Why these saints matter

Why these saints matter

The following is excerpted from our new book 16 Black Saints and Advocates for Social Justice by Marie Paul Curley, FSP, Mary Lea Hill, FSP, Allison Gliot, FSP, Marianne Lorraine Trouvé, FSP, and edited by Mary Leonora Wilson, FSP.

In proposing saints as our models of life, the Church wants to encourage us to follow their example of virtue in order to live the Gospel of Jesus Christ. Jesus himself is our primary model, the Way, the Truth, and the Life for all of us. But in the saints the Church gives us examples of people like us, ordinary men and women who lived what Jesus taught, even to the point of heroic sacrifices.

The saints come from a wide variety of cultural and ethnic backgrounds. They are found in every age of history and from places all over the world. Why a book on Black saints? The saints in this volume were selected because they represent the unique and special contribution of people of color. Since the sin of racism is unfortunately still alive, it is important for us as Catholics to honor and celebrate those saints who often faced obstacles and hatred because of the color of their skin. Their love for Jesus overcame all of those obstacles and can greatly move us as we struggle in our own lives.

One way of overcoming racism is to learn about and recognize the tremendous contributions that people of color have made throughout history. Holiness is the greatest good and our ultimate goal. Simply through their holiness they have forever enriched us.

But even beyond that, they have also made substantial contributions in other ways. The great Saint Augustine of Hippo, for example, is one of the most remarkable thinkers in the Church. His contributions to philosophy and theology are unparalleled and have never ceased to awaken interest and further study. His mother, Saint Monica, was the spiritual force behind his conversion. Her prayers and tears for him shed for over twenty years bore fruit in bringing him to faith in Christ.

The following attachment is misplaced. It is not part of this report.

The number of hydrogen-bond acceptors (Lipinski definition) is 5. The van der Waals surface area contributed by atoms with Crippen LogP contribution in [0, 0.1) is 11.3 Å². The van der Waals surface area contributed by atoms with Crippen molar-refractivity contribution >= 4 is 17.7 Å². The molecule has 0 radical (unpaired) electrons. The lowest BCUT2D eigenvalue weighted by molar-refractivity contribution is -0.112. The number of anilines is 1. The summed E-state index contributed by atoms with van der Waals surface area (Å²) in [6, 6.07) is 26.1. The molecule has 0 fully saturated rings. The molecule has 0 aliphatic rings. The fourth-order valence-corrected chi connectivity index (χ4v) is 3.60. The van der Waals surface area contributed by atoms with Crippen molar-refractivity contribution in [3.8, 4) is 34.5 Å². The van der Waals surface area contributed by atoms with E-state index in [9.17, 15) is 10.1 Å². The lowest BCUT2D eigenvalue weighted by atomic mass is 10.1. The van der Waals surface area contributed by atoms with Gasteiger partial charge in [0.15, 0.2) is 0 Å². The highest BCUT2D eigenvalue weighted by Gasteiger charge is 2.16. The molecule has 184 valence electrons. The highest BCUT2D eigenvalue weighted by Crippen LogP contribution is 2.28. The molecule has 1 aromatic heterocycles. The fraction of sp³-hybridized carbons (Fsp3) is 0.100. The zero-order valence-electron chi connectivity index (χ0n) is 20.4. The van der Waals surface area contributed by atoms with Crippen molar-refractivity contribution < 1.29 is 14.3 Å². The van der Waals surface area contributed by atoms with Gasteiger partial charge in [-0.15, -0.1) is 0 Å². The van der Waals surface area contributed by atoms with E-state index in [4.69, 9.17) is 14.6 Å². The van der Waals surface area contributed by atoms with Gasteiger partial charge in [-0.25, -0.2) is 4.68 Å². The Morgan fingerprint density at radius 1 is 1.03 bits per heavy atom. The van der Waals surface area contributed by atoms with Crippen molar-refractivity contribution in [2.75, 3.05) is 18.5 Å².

Other saints noted here gave brave witness in shedding their blood for Christ, thus winning the crown of martyrdom, such as the heroic Charles Lwanga and his companions. By the generous gift of their lives they helped to deeply root the 
Gospel in their countries and bring many others to faith. Some of them, such as Saint Josephine Bakhita, overcame tremendous obstacles, including slavery, to dedicate their lives to Christ. These saints came from all walks of life. Some were members of religious orders, such as Saint Martin de Porres and Saint Benedict the Moor. Others were married, such as Blessed Isidore Bakanja and Blessed Victoria Rasoamanarivo.

Two of the saints selected, Peter Claver and Katharine Drexel, were Caucasian. But they dedicated their whole lives to work- ing for people of color, which is why they are included here. Their example of love for neighbor can inspire us to act in the same manner toward all of our brothers and sisters today. Their work for social justice helped to bring attention to the plight of those whose human dignity was not being respected. Claver called himself “the slave of the slaves.” He not only did what he could to help alleviate their suffering, but reproached the wealthy landowners who exploited them. While everyone regardless of their color has to be willing to fight against racial injustice, Saints Peter Claver and Katharine Drexel made it the focus of their life’s work. 

What has the wonderful witness of holiness by all these saints added to our Church? Saint Martin de Porres, Venerable Pierre Toussaint, Servant of God Thea Bowman and the others in this volume have all enriched the fabric of our Catholic 
life of faith. It is our prayer that this book will help in some way to promote greater racial harmony in our society and our Church today. 





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